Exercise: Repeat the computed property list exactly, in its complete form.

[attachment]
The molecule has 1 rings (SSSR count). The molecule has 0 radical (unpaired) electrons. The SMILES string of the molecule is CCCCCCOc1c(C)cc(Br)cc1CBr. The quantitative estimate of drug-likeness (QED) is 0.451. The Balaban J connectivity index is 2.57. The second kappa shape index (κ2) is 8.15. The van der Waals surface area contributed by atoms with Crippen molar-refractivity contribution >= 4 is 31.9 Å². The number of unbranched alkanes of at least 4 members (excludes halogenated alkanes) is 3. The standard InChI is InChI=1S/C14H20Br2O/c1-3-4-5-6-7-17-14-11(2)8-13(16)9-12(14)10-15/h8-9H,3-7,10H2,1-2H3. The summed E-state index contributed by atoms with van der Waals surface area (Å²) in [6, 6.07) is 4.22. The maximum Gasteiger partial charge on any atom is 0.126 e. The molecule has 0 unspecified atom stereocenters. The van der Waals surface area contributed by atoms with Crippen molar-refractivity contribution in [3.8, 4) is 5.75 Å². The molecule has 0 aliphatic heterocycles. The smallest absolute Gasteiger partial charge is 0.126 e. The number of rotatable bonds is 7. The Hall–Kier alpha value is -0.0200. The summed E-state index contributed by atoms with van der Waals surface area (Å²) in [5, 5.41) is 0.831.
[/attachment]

The molecule has 1 rings (SSSR count). The molecule has 0 radical (unpaired) electrons. The SMILES string of the molecule is CCCCCCOc1c(C)cc(Br)cc1CBr. The quantitative estimate of drug-likeness (QED) is 0.451. The Balaban J connectivity index is 2.57. The second kappa shape index (κ2) is 8.15. The van der Waals surface area contributed by atoms with Crippen molar-refractivity contribution >= 4 is 31.9 Å². The number of unbranched alkanes of at least 4 members (excludes halogenated alkanes) is 3. The standard InChI is InChI=1S/C14H20Br2O/c1-3-4-5-6-7-17-14-11(2)8-13(16)9-12(14)10-15/h8-9H,3-7,10H2,1-2H3. The summed E-state index contributed by atoms with van der Waals surface area (Å²) in [6, 6.07) is 4.22. The maximum Gasteiger partial charge on any atom is 0.126 e. The molecule has 0 unspecified atom stereocenters. The van der Waals surface area contributed by atoms with Crippen molar-refractivity contribution in [3.8, 4) is 5.75 Å². The molecule has 0 aliphatic heterocycles. The smallest absolute Gasteiger partial charge is 0.126 e. The number of rotatable bonds is 7. The Hall–Kier alpha value is -0.0200. The summed E-state index contributed by atoms with van der Waals surface area (Å²) in [5, 5.41) is 0.831.